American boxing wunderkind Keyshawn Davis has called out Namibia’s highly-rated pugilist Jeremiah ‘Lowkey’ Nakathila for a fight, with the 23-year-old Davis saying he has been baying for Nakathila’s blood for some time now.
In a recent chat with renowned boxing site www.boxingscene.com, the Tokyo Olympics silver medallist said after last year’s resounding victories over Esteban Sanchez, Omar Tienda Bahena and Juan Carlos Burgos; he now wants to face someone who has the ability to stretch him to the limit, and he strongly believes that someone is Nakathila. “Jeremiah Nakathila! That’s the fight that I want; that’s the guy I want to face. In his last fight, he beat the hell out of (Miguel) Berchelt. Tell Nakathila that I want to fight him. What’s up Nakathila?” said Davis as he provocatively dared the 33-year-old Namibian.
It has become clear that Davis has no interest in taking the slow and meticulous route on his way up the pugilistic ladder.
Instead, he has continued to point a daring finger in the face of the lightweight division’s elites.
Davis continues to insist he is about done with facing fighters who reside at the bottom of the barrel, hence the verbal jabs towards the experienced Namibian.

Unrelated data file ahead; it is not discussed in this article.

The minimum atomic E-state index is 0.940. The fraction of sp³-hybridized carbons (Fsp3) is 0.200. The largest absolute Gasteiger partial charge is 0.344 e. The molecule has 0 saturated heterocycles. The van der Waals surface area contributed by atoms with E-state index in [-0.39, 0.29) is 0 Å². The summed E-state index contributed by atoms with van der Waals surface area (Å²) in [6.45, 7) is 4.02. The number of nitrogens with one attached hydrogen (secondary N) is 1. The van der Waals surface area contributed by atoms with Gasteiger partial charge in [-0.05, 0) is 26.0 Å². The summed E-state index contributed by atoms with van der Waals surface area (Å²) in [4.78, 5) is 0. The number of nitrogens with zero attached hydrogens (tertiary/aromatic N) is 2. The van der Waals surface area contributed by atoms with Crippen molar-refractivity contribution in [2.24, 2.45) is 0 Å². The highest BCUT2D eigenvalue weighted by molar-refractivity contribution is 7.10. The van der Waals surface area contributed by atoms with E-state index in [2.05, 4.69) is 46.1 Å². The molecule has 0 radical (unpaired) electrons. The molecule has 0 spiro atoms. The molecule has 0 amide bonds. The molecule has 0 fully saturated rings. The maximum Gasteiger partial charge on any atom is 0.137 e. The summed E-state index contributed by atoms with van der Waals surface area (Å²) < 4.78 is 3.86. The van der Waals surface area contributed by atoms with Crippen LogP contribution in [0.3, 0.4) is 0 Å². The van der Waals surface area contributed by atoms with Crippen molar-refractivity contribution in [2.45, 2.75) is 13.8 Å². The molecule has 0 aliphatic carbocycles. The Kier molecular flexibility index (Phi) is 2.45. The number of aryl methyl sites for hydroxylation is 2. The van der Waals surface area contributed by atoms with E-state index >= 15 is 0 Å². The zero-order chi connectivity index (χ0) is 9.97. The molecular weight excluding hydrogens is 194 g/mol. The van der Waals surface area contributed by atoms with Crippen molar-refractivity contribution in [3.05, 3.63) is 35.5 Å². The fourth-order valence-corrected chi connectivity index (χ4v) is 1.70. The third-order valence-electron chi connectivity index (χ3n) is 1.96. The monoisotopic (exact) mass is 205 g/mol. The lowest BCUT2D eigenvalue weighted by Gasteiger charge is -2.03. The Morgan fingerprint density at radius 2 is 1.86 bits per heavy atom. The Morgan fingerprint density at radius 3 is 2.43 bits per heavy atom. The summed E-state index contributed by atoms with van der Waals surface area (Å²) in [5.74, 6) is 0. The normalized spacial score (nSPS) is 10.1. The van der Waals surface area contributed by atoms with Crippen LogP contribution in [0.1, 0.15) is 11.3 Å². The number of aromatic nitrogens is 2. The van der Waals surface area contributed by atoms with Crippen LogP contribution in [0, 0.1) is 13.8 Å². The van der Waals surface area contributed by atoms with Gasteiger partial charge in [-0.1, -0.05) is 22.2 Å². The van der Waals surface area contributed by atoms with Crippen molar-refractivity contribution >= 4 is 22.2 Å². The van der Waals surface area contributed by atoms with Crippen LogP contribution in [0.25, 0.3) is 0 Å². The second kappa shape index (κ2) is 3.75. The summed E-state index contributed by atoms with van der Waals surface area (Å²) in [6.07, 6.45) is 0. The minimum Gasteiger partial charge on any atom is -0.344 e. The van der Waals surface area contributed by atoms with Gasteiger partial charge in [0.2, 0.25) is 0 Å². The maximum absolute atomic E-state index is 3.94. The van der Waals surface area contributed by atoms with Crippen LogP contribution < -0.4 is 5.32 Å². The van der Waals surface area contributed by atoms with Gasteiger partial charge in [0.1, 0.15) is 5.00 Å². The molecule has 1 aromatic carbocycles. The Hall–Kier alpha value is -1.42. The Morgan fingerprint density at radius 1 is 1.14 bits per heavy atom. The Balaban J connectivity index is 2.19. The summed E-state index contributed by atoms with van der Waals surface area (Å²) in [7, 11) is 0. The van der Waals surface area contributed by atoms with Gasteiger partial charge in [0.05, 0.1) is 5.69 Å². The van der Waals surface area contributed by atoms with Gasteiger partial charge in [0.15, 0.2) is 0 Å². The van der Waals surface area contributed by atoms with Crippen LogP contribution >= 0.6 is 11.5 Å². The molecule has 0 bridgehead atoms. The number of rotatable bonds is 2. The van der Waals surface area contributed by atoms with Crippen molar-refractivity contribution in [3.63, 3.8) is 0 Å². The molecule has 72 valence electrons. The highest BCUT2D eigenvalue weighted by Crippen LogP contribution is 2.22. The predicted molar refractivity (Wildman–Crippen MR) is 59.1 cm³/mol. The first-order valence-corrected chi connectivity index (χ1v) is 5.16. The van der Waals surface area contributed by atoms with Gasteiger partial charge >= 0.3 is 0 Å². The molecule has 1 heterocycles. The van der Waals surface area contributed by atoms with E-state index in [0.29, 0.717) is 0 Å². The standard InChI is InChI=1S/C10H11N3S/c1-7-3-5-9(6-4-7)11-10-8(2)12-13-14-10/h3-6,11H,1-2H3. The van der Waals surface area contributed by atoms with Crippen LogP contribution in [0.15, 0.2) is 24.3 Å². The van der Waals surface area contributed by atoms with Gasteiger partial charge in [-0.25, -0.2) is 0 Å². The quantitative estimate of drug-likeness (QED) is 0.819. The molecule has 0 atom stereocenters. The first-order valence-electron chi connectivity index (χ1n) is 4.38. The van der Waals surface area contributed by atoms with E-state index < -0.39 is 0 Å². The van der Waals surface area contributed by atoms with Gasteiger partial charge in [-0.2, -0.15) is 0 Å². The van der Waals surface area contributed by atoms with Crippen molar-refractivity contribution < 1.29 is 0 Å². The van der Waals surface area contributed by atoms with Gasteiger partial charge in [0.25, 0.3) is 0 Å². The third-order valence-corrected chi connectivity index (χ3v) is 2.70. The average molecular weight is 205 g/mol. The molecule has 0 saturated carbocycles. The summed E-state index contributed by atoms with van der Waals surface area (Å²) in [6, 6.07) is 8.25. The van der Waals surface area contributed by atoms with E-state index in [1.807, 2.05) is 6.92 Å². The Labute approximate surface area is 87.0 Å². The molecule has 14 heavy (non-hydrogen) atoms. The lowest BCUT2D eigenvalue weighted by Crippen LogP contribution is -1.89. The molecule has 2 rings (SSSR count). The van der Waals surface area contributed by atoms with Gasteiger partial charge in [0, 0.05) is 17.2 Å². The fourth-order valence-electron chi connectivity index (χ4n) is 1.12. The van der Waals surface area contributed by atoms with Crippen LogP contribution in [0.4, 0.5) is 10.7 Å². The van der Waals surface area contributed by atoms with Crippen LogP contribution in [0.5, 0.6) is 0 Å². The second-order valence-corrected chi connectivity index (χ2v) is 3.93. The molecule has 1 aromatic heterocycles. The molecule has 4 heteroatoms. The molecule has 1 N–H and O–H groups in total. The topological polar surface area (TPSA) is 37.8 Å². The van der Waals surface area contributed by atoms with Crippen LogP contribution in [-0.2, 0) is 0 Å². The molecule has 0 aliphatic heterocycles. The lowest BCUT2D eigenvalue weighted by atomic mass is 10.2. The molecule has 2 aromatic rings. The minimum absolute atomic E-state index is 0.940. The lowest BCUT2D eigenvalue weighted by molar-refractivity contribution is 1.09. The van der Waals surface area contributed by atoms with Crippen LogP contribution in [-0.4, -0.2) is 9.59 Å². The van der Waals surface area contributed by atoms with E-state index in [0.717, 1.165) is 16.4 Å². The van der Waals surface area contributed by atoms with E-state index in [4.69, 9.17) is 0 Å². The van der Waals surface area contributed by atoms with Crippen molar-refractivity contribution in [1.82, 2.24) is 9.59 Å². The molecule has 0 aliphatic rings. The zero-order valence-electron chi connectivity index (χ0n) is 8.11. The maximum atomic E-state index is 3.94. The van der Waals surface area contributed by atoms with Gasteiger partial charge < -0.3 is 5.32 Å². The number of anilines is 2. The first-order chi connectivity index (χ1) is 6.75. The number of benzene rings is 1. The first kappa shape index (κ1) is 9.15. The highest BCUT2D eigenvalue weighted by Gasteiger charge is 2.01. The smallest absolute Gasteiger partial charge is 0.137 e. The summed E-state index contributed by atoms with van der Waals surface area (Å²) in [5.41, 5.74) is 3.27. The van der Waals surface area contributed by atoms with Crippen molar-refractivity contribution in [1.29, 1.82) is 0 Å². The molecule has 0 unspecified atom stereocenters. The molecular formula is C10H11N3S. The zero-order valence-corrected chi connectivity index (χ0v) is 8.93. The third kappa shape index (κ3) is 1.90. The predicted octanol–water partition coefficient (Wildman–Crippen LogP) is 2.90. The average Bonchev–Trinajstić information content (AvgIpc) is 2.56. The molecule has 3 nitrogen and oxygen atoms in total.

Nakathila, as mentioned previously by Davis, made the decision to move away from the super featherweight division. In his first fight at 135 pounds, Nakathila was thrown into the deep end against Miguel Berchelt.
Anxious to make his statement, Berchelt confidently stepped into the ring in March 2022 – but while he grinned from ear to ear, Nakathila ultimately wiped the smug look off his face.
After sending the former champion crashing down to the canvas in the third round, the Namibian fighter violently ended his night in the sixth.
Having watched the wiry strong contender dissect Berchelt mercilessly, Davis concludes that the move up in weight has done his advisory some justice.
“I feel like he’s even more dangerous now because he moved up to 135 pounds. He’s most likely feeling way better at that weight – way stronger at that weight – way more confident at that weight.”
At this stage in his career, with only a handful of fights, Davis understands why the boxing public does not consider him a true contender at 135 pounds. In his eyes, however, Davis has grown sick and tired of being labelled a mere prospect and wants to prove a point against Nakathila.
So, with Nakathila becoming obtrusive on his championship quest, Davis believes that once he takes care of business against him, the questions surrounding his mettle will finally come to an end.
Meanwhile, Nakathila and his promoter Nestor Tobias have both taken notice of Davis’ constant banging of the war drums but have cautioned the American youngster not to get carried away, as fights are not only formed in newspapers but first around negotiation
“I believe he is just using our good name to promote himself, but he will never accept the fight if we approach them,” Tobias told New Era Sport yesterday as he calmly brushed off Davis’ persistent yapping.